About Dan Rooks

Dan Rook’s goal is to help people with chronic musculoskeletal disorders, obesity and related conditions maximize their health and function through exercise, diet and behavioral skills training. I address this goal by combining my interests in research, clinical care, and teaching.

Educating clinicians, patients and insurers on the value of self-management and its implementation is a short and long-term professional goal. In the past 12 years, he has taught the concepts, science and application of exercise for self-management to house officers, fellows and attending physicians at grand rounds, seminars, lectures and in HMS CME courses. In addition, he has developed modules on exercise and musculoskeletal conditions and trained staff at the Be Well Tanger Center to deliver the clinical service.

Self-management care in chronic illness is a relatively new and underdeveloped area of health care with limited integration into traditional medical care (e.g. diabetes, asthma). As Director of the Be Well Tanger Center for Health Management at BIDMC, Dan Rooks has led the translation of research findings (his own and others) into practice. By creating patient care programs that integrated self-management activities into traditional medical care, he has served individuals with a variety of health conditions, including osteoarthritis, rheumatoid arthritis, SLE, obesity, fibromyalgia, osteoporosis, total joint replacement, and breast cancer. The program, developed in collaboration with health care providers in rheumatology, orthopedics, primary care medicine, and oncology, augmented the pathways of care for persons with these illnesses.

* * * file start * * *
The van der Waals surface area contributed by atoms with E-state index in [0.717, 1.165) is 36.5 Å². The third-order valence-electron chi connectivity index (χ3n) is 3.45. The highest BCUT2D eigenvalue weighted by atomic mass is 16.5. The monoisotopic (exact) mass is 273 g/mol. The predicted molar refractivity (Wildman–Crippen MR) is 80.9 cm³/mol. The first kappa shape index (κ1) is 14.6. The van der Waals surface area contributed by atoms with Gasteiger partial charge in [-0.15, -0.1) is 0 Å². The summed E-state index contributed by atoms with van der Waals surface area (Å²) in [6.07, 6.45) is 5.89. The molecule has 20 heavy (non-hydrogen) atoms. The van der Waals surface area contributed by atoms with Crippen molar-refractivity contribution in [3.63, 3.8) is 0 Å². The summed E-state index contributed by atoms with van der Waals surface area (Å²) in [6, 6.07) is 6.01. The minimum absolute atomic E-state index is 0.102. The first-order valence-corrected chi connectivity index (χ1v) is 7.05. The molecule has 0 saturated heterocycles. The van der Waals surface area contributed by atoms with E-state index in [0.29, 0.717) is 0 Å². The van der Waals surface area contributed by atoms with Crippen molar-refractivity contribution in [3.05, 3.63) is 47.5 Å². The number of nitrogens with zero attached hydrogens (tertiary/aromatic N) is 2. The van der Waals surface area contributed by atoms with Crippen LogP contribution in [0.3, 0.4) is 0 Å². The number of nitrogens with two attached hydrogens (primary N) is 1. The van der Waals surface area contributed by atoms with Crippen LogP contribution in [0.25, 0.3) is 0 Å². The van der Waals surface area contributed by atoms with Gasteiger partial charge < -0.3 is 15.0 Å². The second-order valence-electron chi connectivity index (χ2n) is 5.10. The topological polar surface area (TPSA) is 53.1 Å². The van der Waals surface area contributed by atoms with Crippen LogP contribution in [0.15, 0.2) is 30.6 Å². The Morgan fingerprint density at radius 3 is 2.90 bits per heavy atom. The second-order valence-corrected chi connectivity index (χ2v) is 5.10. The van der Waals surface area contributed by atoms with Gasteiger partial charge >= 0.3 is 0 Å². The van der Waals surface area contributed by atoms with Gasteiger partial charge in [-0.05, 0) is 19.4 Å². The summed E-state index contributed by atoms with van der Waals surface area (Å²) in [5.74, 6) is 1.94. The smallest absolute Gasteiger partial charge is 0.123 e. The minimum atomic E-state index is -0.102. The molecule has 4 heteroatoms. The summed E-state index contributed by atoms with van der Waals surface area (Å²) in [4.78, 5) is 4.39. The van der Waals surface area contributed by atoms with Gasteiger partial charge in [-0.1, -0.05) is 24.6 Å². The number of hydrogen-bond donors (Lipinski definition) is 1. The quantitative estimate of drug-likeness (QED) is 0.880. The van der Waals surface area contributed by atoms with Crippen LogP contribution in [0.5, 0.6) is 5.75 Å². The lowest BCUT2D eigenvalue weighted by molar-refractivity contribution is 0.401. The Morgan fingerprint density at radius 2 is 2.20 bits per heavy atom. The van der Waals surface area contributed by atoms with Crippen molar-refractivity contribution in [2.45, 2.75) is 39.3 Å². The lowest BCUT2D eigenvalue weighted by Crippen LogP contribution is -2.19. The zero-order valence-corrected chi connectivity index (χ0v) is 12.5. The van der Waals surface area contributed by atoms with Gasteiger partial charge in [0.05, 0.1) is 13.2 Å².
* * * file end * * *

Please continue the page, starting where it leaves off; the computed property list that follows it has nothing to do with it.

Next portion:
His research interests center on outcomes-based chronic disease self-management. For the past 15+ years, he has focused on the development of exercise and behavioral interventions that address disease and function specific limitations, symptoms and risk factors in people with musculoskeletal disorders. Currently, he is in the final year of two career development awards – NIH K23 and an Arthritis Investigator Award – and have been examining four approaches for improving functional status and symptoms in persons with fibromyalgia. Data collection for this multi year study was completed in late 2006; he is currently analyzing the data and writing planned papers. Findings from this study have demonstrated the benefits of two comprehensive exercise programs and the advantage of combining exercise with education. This work has resulted in recommendations for prescribing exercise to individuals with fibromyalgia (#3 Clinical Communication). The other main area of his work examined the effect of a pre-surgical exercise intervention prior to undergoing total hip and knee arthroplasty. This randomized controlled trial demonstrated the safety and potential benefit moderate exercise has on function in patients with severe osteoarthritis and the impact exercise can have on reducing the need for inpatient rehabilitation post surgery. Future work will center on effectiveness trials of delivery mechanisms to integrate interventions into traditional care of several patient populations and on long-term patient adherence to the interventions. Additionally, the work will study ways to best educate health care professionals and patients about the role these interventions can play in promoting optimal health and function in persons with chronic illnesses.

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